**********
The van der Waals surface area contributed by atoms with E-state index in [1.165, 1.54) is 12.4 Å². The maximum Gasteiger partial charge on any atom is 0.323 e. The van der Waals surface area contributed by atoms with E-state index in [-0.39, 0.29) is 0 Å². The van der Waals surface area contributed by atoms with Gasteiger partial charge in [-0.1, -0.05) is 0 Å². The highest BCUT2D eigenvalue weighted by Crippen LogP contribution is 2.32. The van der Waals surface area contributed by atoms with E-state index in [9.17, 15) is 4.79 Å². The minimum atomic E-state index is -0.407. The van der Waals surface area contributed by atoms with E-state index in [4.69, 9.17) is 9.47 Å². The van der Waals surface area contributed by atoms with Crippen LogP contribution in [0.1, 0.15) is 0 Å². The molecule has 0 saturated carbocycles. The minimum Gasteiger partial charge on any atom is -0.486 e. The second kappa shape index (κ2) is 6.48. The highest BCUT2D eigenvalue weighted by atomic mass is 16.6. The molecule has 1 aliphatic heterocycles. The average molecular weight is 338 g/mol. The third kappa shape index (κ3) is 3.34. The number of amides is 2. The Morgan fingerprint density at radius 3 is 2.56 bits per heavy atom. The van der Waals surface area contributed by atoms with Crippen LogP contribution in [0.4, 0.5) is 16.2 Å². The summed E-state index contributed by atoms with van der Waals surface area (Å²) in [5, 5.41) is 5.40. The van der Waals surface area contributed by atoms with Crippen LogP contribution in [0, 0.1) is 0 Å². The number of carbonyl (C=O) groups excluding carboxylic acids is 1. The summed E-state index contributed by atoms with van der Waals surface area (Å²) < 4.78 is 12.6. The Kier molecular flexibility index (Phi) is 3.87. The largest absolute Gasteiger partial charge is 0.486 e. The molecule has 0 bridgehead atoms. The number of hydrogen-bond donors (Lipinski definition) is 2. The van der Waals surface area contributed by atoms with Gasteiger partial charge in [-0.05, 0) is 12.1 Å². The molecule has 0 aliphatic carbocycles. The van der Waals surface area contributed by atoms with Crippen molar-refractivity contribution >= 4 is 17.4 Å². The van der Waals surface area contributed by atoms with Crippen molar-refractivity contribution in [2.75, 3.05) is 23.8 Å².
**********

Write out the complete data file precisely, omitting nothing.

The van der Waals surface area contributed by atoms with E-state index in [1.165, 1.54) is 12.4 Å². The maximum Gasteiger partial charge on any atom is 0.323 e. The van der Waals surface area contributed by atoms with E-state index in [-0.39, 0.29) is 0 Å². The van der Waals surface area contributed by atoms with Gasteiger partial charge in [-0.1, -0.05) is 0 Å². The highest BCUT2D eigenvalue weighted by Crippen LogP contribution is 2.32. The van der Waals surface area contributed by atoms with E-state index in [9.17, 15) is 4.79 Å². The minimum atomic E-state index is -0.407. The van der Waals surface area contributed by atoms with E-state index in [4.69, 9.17) is 9.47 Å². The van der Waals surface area contributed by atoms with Crippen LogP contribution in [0.1, 0.15) is 0 Å². The molecule has 0 saturated carbocycles. The minimum Gasteiger partial charge on any atom is -0.486 e. The second kappa shape index (κ2) is 6.48. The highest BCUT2D eigenvalue weighted by atomic mass is 16.6. The molecule has 1 aliphatic heterocycles. The average molecular weight is 338 g/mol. The third kappa shape index (κ3) is 3.34. The number of amides is 2. The Morgan fingerprint density at radius 3 is 2.56 bits per heavy atom. The van der Waals surface area contributed by atoms with Crippen LogP contribution in [0.4, 0.5) is 16.2 Å². The summed E-state index contributed by atoms with van der Waals surface area (Å²) in [5, 5.41) is 5.40. The van der Waals surface area contributed by atoms with Crippen LogP contribution in [0, 0.1) is 0 Å². The number of carbonyl (C=O) groups excluding carboxylic acids is 1. The summed E-state index contributed by atoms with van der Waals surface area (Å²) < 4.78 is 12.6. The Kier molecular flexibility index (Phi) is 3.87. The largest absolute Gasteiger partial charge is 0.486 e. The molecule has 0 bridgehead atoms. The number of hydrogen-bond donors (Lipinski definition) is 2. The van der Waals surface area contributed by atoms with Gasteiger partial charge in [-0.05, 0) is 12.1 Å². The molecule has 0 aliphatic carbocycles. The van der Waals surface area contributed by atoms with Crippen molar-refractivity contribution >= 4 is 17.4 Å². The van der Waals surface area contributed by atoms with Crippen molar-refractivity contribution in [2.75, 3.05) is 23.8 Å².